Richard Johanson of Flint Hill received Macalester College’s Charles J. Turck Global Citizen Award last month during the college’s reunion weekend. The award recognizes an alumnus who has advanced the cause of the internationalist spirit by providing inspirational leadership and promoting global understanding, peace and justice, and is named after former Macalester president Turck. Johanson was the fifth alumnus to receive the award. Other recipients include Kofi Annan ’61, former secretary general of the United Nations, also a Macalester alumnus.
A program in Nigeria the summer before his senior year at Macalester set the course for Johanson’s career. He took part in a student project studying the social consequences of Hansen’s disease, then called leprosy. One day a Nigerian principal told him about problems caused by rural-urban migration and youth unemployment and how education was a key solution. That conversation changed Johanson’s life. He later joined a program at Harvard and became one of the earliest students to enter the new field of educational planning for developing countries.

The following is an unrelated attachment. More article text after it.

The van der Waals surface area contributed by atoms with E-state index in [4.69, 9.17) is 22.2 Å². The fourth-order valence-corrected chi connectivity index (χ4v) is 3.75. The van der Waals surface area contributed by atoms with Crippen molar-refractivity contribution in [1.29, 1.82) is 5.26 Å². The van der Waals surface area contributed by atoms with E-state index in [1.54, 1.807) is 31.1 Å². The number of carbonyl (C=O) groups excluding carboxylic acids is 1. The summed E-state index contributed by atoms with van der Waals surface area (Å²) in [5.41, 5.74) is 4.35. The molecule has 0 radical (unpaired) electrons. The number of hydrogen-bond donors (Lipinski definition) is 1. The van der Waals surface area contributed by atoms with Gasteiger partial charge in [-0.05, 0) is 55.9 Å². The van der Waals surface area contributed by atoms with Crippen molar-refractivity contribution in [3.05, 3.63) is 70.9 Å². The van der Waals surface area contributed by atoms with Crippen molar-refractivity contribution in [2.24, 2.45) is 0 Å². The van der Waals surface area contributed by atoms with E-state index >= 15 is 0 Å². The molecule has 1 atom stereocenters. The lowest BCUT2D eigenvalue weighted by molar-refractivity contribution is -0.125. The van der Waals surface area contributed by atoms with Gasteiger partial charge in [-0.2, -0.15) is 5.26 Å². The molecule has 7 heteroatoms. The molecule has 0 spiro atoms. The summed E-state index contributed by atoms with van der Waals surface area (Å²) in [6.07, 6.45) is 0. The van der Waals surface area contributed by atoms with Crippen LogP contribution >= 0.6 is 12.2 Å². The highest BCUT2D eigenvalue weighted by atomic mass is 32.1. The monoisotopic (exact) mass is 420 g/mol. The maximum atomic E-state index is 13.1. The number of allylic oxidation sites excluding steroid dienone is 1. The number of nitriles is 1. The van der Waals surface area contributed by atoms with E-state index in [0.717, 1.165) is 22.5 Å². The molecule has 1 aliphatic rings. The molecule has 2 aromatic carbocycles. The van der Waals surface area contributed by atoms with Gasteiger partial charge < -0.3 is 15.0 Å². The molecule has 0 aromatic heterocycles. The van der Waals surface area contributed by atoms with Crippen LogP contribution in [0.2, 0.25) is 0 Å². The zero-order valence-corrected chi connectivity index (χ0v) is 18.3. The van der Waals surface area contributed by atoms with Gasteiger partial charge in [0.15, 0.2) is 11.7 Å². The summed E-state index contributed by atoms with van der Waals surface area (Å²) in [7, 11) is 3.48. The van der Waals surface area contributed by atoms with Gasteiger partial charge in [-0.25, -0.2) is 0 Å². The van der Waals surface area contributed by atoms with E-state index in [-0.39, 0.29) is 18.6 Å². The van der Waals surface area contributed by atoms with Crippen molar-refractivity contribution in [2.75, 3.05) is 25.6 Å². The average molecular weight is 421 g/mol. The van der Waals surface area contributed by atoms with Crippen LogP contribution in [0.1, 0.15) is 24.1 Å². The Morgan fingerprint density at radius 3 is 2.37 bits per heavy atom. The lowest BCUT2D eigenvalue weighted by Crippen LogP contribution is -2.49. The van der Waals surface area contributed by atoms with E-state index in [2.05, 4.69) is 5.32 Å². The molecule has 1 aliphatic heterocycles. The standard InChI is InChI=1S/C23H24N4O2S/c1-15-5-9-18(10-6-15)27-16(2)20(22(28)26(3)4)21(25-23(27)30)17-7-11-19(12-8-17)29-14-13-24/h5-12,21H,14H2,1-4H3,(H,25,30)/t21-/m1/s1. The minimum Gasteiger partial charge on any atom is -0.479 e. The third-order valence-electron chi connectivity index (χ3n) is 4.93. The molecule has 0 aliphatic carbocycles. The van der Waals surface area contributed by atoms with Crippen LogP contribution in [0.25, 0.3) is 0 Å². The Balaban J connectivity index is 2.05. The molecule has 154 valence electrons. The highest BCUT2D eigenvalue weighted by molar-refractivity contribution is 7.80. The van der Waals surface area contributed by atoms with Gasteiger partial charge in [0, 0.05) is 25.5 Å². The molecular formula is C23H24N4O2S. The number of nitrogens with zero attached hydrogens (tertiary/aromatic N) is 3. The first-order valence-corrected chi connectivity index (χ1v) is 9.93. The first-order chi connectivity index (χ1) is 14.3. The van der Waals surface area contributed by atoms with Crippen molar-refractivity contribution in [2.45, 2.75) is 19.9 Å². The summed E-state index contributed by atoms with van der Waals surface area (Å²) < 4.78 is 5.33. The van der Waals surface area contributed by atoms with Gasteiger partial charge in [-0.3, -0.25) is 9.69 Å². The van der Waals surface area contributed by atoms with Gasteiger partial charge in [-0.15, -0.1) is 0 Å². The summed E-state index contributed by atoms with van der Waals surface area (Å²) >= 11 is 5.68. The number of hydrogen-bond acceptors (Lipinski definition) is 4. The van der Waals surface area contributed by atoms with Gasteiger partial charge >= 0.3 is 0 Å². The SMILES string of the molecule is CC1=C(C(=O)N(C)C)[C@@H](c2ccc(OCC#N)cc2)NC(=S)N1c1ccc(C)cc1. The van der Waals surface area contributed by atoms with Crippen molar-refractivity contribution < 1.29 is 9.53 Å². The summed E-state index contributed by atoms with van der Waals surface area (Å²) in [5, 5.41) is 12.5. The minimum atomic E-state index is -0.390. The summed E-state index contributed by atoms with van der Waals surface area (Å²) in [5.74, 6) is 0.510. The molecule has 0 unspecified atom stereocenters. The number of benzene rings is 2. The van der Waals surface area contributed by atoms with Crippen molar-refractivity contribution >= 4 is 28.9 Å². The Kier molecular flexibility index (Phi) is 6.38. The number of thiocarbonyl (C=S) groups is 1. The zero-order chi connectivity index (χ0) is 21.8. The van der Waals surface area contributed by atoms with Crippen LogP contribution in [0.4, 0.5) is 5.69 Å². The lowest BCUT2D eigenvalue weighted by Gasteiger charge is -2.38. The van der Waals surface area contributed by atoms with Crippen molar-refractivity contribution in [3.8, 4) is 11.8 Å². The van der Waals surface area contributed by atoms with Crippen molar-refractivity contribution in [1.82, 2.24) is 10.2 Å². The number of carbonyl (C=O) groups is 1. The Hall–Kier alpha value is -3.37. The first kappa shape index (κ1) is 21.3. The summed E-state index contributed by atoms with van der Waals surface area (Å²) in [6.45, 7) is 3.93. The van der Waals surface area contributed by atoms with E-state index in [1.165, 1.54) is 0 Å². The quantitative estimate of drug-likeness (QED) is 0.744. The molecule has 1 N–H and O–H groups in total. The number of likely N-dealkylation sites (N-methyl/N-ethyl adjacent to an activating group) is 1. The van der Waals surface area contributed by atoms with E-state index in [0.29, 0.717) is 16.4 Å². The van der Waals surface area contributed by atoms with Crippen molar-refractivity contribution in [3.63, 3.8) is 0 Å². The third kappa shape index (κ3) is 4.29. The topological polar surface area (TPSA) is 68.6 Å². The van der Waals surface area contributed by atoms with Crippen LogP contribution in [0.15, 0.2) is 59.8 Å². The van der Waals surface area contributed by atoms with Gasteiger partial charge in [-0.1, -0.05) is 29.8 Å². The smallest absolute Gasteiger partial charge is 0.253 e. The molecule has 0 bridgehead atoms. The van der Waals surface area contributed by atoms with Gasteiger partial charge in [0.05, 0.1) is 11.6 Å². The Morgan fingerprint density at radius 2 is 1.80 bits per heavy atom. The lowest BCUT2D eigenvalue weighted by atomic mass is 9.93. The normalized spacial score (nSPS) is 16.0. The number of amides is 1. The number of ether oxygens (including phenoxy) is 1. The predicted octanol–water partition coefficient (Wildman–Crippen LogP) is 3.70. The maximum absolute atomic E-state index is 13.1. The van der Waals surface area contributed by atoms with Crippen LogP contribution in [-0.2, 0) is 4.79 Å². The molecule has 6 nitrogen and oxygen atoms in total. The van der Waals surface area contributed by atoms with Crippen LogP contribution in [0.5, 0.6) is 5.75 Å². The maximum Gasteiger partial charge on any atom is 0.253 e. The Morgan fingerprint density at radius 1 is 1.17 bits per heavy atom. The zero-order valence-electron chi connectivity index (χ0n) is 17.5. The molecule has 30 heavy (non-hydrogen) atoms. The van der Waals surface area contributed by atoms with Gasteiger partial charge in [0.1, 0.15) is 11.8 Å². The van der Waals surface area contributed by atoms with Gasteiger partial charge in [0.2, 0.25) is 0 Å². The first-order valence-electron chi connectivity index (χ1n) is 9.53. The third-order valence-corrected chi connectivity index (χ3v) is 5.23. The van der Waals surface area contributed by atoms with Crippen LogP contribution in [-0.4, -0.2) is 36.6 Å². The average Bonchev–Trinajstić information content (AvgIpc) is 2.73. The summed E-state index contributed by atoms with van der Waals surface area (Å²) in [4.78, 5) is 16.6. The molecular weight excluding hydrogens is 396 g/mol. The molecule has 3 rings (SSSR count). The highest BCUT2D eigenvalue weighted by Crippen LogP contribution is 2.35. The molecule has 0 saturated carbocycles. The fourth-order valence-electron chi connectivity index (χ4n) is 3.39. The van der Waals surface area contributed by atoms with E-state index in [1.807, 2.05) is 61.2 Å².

Johanson has worked in 70 mostly low-income countries, helping analyze educational issues and design educational investment programs. From Indonesia to Eritrea, Uganda to Cambodia, he has worked to help bring education and training to the world’s people. He contributed to numerous educational investment projects and helped plan several major educational reforms.
He holds a doctorate in education from Harvard University, a master’s in the history and philosophy of education from the University of Minnesota and a B.A. in philosophy from Macalester. He started his career with USAID in the mid-1960s and held technical, management and advisory positions at the World Bank in Washington and the International Labor Organization in Geneva.
Now in his 70s, Johanson’s work continues to take him on several international trips annually; recently he traveled to Gaza, China, Ghana, Uganda, Nepal and the Philippines for various international organizations and governments. As he said, “Education’s three major goals — getting all eligible children in school, keeping them there and seeing that they learn useful skills — are just as compelling today as they were when I started my career 47 years ago.”